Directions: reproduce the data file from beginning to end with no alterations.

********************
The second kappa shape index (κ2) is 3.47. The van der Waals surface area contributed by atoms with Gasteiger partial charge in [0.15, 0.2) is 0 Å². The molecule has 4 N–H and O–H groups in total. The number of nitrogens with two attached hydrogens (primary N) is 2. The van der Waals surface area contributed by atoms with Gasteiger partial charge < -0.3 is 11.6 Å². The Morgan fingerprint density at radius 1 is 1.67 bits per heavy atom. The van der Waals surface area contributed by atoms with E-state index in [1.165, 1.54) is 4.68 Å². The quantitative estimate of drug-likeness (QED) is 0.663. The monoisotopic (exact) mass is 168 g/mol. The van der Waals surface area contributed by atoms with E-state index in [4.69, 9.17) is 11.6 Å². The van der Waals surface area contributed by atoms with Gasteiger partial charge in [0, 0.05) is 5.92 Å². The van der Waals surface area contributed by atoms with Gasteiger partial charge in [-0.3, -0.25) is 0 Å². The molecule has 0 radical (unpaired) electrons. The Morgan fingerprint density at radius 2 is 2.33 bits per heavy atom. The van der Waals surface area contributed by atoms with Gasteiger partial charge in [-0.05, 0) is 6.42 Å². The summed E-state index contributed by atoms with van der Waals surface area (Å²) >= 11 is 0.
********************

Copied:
The second kappa shape index (κ2) is 3.47. The van der Waals surface area contributed by atoms with Gasteiger partial charge in [0.15, 0.2) is 0 Å². The molecule has 4 N–H and O–H groups in total. The number of nitrogens with two attached hydrogens (primary N) is 2. The van der Waals surface area contributed by atoms with Gasteiger partial charge < -0.3 is 11.6 Å². The Morgan fingerprint density at radius 1 is 1.67 bits per heavy atom. The van der Waals surface area contributed by atoms with E-state index in [1.165, 1.54) is 4.68 Å². The quantitative estimate of drug-likeness (QED) is 0.663. The monoisotopic (exact) mass is 168 g/mol. The van der Waals surface area contributed by atoms with E-state index in [4.69, 9.17) is 11.6 Å². The van der Waals surface area contributed by atoms with Gasteiger partial charge in [0, 0.05) is 5.92 Å². The van der Waals surface area contributed by atoms with Gasteiger partial charge in [-0.3, -0.25) is 0 Å². The molecule has 0 radical (unpaired) electrons. The Morgan fingerprint density at radius 2 is 2.33 bits per heavy atom. The van der Waals surface area contributed by atoms with Gasteiger partial charge in [-0.05, 0) is 6.42 Å². The summed E-state index contributed by atoms with van der Waals surface area (Å²) >= 11 is 0.